ERO’s overarching question for an early childhood education review is ‘How well placed is this service to promote positive learning outcomes for children?’ ERO focuses on the following factors as described in the bicultural framework Ngā Pou Here:

Pou Whakahaere – how the service determines its vision, philosophy and direction to ensure positive outcomes for children

Pou Ārahi – how leadership is enacted to enhance positive outcomes for children

Mātauranga – whose knowledge is valued and how the curriculum is designed to achieve positive outcomes for children

Tikanga whakaako – how approaches to teaching and learning respond to diversity and support positive outcomes for children.

Within these areas ERO considers the effectiveness of arotake – self review and of whanaungatanga – partnerships with parents and whānau.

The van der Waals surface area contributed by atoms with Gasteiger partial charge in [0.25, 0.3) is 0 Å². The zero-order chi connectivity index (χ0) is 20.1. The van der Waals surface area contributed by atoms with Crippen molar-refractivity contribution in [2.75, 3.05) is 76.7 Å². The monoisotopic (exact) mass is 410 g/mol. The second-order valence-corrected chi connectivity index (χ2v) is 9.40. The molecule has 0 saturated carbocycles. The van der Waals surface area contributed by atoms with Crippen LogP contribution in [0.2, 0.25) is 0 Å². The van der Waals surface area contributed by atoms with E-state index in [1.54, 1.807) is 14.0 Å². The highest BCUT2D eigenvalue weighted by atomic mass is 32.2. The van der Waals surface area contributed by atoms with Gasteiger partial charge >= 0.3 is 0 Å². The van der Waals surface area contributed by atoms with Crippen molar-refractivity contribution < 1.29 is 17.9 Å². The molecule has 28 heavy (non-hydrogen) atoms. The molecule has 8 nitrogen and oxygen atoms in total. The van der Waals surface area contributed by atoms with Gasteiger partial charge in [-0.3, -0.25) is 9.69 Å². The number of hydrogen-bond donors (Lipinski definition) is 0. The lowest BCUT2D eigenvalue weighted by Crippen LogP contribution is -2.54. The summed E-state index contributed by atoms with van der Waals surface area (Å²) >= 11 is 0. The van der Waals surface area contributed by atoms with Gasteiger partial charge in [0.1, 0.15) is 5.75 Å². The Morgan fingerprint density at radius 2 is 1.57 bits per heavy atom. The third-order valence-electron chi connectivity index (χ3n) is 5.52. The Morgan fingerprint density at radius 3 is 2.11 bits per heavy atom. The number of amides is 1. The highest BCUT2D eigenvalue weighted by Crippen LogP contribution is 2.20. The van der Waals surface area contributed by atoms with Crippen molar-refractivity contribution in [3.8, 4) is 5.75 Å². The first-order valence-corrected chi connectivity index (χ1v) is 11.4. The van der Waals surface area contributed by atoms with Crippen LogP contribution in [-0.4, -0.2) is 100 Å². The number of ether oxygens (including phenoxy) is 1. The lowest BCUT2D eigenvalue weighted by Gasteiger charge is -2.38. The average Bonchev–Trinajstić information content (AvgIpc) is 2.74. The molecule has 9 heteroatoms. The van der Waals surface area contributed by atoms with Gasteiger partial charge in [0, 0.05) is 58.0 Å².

ERO evaluates how well placed a service is to sustain good practice and make ongoing improvements for the benefit of all children at the service.

A focus for the government is that all children, especially priority learners, have an opportunity to benefit from quality early childhood education. ERO will report on how well each service promotes positive outcomes for all children, with a focus on children who are Māori, Pacific, have diverse needs, and are up to the age of two.

For more information about the framework and Ngā Pou Here refer to ERO’s Approach to Review in Early Childhood Services.

ERO’s Overall Judgement

The overall judgement that ERO makes will depend on how well the service promotes positive learning outcomes for children. The categories are:

  • Very well placed

  • Well placed

  • Requires further development

  • Not well placed

ERO has developed criteria for each category. These are available on ERO’s website.

Review Coverage

ERO reviews are tailored to each service’s context and performance, within the overarching review framework. The aim is to provide information on aspects that are central to positive outcomes for children and useful to the service.